Wade Cothran | Oct 23, 2020

The Top Five Oldest Scotch Whisky Distilleries

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Age, history, and heritage all play a significant part in the world of fine whisky, with many whisky bottles proudly proclaiming their own mythologies and ancestries on their labels. While this is often seen as a somewhat frivolous and irrelevant aspect of the whisky industry, it’s beginning to play more and more of a role, as modern whisky drinkers are seeking out bottles which come with their own stories, and which have a history which can be traced back to the original craft distillers of yesteryear. 

This isn’t wholly surprising. Craft goods and small-batch, independent producers of character and distinction have become more and more popular in the drinks scene, led by a hip and in-the-know young audience on the lookout for products to fall in love with. After all, we live in a fast-paced and increasingly globalized world, and ancient drinks such as whisky are starting to crop up in the most surprising corners of the planet (we’re looking at you, Taiwan!) often with highly impressive results. 

However, this contemporary and increasingly diverse whisky scene is also making historical clout and origin stories take on more importance than before, and the industry is keen to highlight its ancestry to appeal to audience members looking for the real deal, so to speak.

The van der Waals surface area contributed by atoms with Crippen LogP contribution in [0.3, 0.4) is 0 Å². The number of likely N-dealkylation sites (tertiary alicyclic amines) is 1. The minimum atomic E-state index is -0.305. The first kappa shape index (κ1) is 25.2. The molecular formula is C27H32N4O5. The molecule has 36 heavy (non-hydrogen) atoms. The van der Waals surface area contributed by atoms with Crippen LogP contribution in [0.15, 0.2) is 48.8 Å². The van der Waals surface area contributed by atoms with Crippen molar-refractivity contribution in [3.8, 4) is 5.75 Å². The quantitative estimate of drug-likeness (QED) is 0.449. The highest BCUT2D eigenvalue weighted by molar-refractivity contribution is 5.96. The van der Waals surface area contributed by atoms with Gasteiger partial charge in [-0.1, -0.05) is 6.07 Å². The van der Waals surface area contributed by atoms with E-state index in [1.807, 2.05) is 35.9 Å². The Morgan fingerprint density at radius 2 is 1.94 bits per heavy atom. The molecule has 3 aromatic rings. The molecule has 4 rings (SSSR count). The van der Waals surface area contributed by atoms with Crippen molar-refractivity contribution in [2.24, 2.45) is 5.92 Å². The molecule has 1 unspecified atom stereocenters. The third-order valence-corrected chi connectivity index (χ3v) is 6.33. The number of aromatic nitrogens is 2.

Here at BrüMate, we’re all about embracing the new and utilizing cutting-edge technology to heighten the enjoyment of our favorite drinks. Despite this, we’ve also got a healthy respect for the old ways - and this blog is all about the most historic whisky distilleries of Scotland, all of which you stick on your bucket list for a distillery tour one day in the future. 

Scotland: Historic Land of Fine Whisky

Everybody who is anybody knows that Scottish history is inexorably tied to whisky history. Indeed, the very word ‘whisky’ is taken from the old Scots word for ‘water of life’! We also all know that whisky production in Scotland stretches back over six hundred years when the art of distillation first found its way out of the alchemists’ laboratories and into the grateful hands of those seeking ways to produce exciting new spirits to drink.